U.S. Braces for Another West Nile Season

Simple precautions can offer protection from mosquito-borne virus

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By
HealthDay Reporter

FRIDAY, May 28, 2004 (HealthDayNews) -- Although West Nile virus season has barely begun in the United States, experts are already urging people to take precautionary measures.

"Transmission is starting to occur in bird populations, and that means we know that people are going to be at risk and it's time for people to start preparing for that," said Dr. Jennifer Brown, an epidemiologist with the division of vector borne infectious disease at the U.S. Centers for Disease Control and Prevention in Fort Collins, Colo. "It's time for people to start thinking about taking personal protective measures against mosquito bites."

So far this year, West Nile has been detected in birds and mosquitoes in 17 states, mostly in the eastern part of the country. The first human cases surfaced this week, one in New Mexico on Wednesday, and one that Arizona announced on Thursday.

The range and amount of activity is not unusual for this time of year, Brown added.

The same areas that were affected last year are likely to be affected this year, and possibly with more Western states involved.

"I think everybody in the field is sort of expecting that it will continue this westward movement and that in California there will be substantial activity," said Dawn Wesson, an associate professor of tropical medicine at Tulane School of Public Health and Tropical Medicine in New Orleans.

West Nile was first identified in the United States in 1999 in the New York City area.

Last year, West Nile infected humans in all but three of the 48 contiguous states. Washington and Oregon escaped unscathed (no birds, mosquitoes or humans were infected), while Maine had activity only in birds and mosquitoes.

In all of 2003, there were 264 deaths nationwide out of a total of 9,862 human cases reported.

The virus is spread by mosquitoes that pick it up when feeding on infected birds and animals. About one in 200 humans infected with the virus actually becomes seriously ill with encephalitis (inflammation of the brain) or meningitis (inflammation of the lining of the brain and spinal cord), while about 20 in 200 will experience less severe, flu-like symptoms.

There may actually be fewer reported cases this year, as the intensity of reporting seems to be declining with every new season.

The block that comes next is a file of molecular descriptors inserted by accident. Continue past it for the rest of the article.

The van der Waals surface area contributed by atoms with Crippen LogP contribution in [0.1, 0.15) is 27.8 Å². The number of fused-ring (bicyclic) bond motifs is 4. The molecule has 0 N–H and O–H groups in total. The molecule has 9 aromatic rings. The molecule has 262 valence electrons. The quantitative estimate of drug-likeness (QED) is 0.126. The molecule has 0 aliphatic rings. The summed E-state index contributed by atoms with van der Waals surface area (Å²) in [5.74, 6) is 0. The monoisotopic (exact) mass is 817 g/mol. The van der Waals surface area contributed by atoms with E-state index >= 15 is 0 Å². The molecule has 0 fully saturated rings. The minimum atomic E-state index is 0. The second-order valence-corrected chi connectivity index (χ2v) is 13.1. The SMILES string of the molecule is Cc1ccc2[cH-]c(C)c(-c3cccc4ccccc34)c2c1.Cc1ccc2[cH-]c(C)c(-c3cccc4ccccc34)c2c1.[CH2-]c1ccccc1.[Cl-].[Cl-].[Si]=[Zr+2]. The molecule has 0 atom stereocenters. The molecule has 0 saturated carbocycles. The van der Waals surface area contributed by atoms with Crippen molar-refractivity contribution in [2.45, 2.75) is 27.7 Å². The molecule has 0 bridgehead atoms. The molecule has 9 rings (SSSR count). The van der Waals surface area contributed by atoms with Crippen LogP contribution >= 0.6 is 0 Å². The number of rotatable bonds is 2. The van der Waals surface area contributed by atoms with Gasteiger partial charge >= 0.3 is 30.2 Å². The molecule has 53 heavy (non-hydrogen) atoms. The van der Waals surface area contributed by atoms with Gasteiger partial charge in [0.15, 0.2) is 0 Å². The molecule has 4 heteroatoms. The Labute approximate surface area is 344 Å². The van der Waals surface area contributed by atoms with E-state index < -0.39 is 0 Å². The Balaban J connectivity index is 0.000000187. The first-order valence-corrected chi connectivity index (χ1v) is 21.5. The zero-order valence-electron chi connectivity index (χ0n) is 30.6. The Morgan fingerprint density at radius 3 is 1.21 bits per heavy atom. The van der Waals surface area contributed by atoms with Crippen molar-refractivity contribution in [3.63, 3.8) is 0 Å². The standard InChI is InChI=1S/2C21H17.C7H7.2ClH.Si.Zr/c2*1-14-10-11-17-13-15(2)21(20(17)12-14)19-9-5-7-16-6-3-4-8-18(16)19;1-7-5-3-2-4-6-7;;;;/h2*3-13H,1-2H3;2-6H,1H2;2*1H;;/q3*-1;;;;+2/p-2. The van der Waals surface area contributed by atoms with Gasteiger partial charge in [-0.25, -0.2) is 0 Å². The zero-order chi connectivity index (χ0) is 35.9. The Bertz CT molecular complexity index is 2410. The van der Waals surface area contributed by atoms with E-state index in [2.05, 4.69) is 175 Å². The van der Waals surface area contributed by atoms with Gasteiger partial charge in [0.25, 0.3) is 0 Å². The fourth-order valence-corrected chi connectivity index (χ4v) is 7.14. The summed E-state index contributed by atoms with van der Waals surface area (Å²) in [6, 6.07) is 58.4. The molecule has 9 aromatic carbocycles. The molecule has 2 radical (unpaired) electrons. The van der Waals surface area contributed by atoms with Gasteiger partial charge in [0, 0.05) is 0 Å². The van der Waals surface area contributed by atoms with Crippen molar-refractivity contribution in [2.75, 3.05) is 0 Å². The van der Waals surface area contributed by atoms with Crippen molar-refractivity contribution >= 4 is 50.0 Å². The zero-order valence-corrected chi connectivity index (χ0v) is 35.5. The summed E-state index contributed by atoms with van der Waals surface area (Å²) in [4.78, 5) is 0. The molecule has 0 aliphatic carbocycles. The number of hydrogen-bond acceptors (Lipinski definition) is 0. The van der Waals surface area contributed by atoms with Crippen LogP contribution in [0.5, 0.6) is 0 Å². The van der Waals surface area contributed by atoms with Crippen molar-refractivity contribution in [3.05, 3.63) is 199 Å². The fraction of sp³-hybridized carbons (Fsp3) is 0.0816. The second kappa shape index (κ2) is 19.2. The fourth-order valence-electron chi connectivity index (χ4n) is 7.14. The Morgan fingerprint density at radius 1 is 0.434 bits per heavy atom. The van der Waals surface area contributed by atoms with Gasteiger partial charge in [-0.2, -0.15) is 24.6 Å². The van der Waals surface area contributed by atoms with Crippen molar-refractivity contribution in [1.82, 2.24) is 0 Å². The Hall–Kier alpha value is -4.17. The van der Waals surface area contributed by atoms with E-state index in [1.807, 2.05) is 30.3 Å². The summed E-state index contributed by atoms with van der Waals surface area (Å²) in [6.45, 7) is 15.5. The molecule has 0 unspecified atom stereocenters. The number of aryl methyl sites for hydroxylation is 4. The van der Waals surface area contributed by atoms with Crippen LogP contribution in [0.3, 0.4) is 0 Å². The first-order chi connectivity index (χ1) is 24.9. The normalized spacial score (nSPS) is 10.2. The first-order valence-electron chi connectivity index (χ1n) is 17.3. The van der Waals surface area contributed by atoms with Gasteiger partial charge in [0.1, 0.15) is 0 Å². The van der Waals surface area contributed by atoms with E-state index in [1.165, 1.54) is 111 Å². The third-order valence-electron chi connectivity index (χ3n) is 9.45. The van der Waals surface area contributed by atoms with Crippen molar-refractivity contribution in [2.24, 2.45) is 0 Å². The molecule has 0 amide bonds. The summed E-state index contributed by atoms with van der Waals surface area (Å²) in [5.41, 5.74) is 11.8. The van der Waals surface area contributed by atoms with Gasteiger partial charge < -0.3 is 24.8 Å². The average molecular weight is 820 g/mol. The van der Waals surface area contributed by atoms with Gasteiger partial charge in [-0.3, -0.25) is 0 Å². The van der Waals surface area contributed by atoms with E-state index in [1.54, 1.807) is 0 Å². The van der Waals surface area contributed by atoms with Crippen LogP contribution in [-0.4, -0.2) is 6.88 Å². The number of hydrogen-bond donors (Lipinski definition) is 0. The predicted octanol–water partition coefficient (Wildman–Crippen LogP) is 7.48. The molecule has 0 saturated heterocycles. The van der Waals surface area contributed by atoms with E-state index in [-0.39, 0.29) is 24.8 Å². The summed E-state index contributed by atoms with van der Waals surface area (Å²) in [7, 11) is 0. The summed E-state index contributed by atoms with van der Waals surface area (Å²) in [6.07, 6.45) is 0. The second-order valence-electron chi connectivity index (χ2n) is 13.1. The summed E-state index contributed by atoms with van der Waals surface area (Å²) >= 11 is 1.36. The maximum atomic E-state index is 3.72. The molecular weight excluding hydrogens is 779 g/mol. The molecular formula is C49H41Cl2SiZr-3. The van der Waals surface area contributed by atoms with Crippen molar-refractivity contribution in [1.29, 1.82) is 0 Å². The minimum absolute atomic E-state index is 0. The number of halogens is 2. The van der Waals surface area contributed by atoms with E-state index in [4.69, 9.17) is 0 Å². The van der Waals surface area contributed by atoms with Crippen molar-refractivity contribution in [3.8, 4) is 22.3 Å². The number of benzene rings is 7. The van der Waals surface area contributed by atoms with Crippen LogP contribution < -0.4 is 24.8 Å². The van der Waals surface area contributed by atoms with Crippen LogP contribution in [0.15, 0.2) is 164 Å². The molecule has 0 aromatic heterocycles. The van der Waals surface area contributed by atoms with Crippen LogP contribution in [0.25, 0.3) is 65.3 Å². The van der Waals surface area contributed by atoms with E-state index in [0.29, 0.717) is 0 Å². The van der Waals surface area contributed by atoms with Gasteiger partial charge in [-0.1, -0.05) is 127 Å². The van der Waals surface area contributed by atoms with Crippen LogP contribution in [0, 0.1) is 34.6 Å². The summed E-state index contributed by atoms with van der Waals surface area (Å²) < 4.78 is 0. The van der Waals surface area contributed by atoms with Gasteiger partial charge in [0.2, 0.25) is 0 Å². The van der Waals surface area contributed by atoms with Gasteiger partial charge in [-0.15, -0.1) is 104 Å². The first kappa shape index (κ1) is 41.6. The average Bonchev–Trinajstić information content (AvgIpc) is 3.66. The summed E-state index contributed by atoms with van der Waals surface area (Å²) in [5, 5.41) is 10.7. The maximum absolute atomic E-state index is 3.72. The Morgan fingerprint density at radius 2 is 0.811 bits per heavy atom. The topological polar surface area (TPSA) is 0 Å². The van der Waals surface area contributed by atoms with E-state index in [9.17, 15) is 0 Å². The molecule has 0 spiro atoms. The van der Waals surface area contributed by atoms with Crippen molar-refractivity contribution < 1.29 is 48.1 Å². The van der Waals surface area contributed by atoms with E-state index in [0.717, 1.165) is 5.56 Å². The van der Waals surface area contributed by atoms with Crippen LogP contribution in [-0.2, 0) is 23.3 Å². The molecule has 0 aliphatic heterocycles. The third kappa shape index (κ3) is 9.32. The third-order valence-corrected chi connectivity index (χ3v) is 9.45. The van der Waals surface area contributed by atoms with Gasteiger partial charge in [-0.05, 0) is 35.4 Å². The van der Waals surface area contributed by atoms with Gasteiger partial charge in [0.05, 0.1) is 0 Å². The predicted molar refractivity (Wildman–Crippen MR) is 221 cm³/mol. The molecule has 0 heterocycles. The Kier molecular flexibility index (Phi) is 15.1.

"I think that's because people have become somewhat used to the fact that it's here and you can get it without dying or becoming severely ill," Wesson explained. "There are probably fewer people running to the doctor with a headache and fever."

The season for human infection stretches roughly from late spring to early fall, with peak infection rates occurring in late summer and early fall.

It's too early to know which geographical areas will be hardest hit this year, Brown said. Last year, it was the Rocky Mountain states, particularly Colorado and Wyoming. Those areas may get a slight reprieve this year as a result.

"The Rocky Mountain area will probably not be affected to the extent we saw last year," Wesson said. "Usually the year after an area is hit really hard, it's a little bit the next year."

It's also possible that events will take a completely unexpected turn. "We're still learning because this thing acts a little different every year," Wesson said. "This time of year you're still watching and waiting. It's there and you know you are going to see a lot of activity later in the season."

While watching, waiting and wondering, experts are recommending the same precautions as any other year. People over the age of 50 and those with compromised immune systems are the most vulnerable to serious illness and need to take extra care.

Officials advise getting rid of standing pools of water where mosquitoes might breed -- including toys and flower pots in your backyard as well as clogged gutters.

Wear insect repellant, preferably one containing DEET, when you go outside. Also wear long-sleeved shirts and long pants. Try to avoid going outside when mosquitoes are most hungry -- evenings and early mornings. And make sure screen doors and windows are in good repair.

More information

For more information on West Nile virus, how it's spread and how you can protect yourself, visit the U.S. Centers for Disease Control and Prevention.

SOURCES: Jennifer Brown, D.V.M., epidemiologist, division of vector borne infectious disease, U.S. Centers for Disease Control and Prevention (CDC), Fort Collins, Colo.; Dawn Wesson, Ph.D., associate professor, tropical medicine, Tulane School of Public Health and Tropical Medicine, New Orleans; CDC surveillance

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